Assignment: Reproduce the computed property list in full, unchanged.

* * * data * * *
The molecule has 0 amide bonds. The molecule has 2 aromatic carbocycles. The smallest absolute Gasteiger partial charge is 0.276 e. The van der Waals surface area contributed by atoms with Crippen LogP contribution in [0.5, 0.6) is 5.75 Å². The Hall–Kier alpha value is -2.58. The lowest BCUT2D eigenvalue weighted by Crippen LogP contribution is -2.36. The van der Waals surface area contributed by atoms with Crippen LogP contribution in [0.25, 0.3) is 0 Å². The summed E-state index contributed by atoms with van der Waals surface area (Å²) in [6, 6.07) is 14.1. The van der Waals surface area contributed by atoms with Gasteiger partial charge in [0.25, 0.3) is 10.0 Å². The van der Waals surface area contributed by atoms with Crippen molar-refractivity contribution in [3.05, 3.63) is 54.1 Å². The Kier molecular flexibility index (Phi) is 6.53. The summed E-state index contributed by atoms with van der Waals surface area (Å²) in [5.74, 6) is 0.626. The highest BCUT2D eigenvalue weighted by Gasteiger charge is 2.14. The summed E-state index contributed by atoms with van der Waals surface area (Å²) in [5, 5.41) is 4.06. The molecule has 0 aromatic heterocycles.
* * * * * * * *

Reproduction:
The molecule has 0 amide bonds. The molecule has 2 aromatic carbocycles. The smallest absolute Gasteiger partial charge is 0.276 e. The van der Waals surface area contributed by atoms with Crippen LogP contribution in [0.5, 0.6) is 5.75 Å². The Hall–Kier alpha value is -2.58. The lowest BCUT2D eigenvalue weighted by Crippen LogP contribution is -2.36. The van der Waals surface area contributed by atoms with Crippen LogP contribution in [0.25, 0.3) is 0 Å². The summed E-state index contributed by atoms with van der Waals surface area (Å²) in [6, 6.07) is 14.1. The van der Waals surface area contributed by atoms with Gasteiger partial charge in [0.25, 0.3) is 10.0 Å². The van der Waals surface area contributed by atoms with Crippen molar-refractivity contribution in [3.05, 3.63) is 54.1 Å². The Kier molecular flexibility index (Phi) is 6.53. The summed E-state index contributed by atoms with van der Waals surface area (Å²) in [5.74, 6) is 0.626. The highest BCUT2D eigenvalue weighted by Gasteiger charge is 2.14. The summed E-state index contributed by atoms with van der Waals surface area (Å²) in [5, 5.41) is 4.06. The molecule has 0 aromatic heterocycles.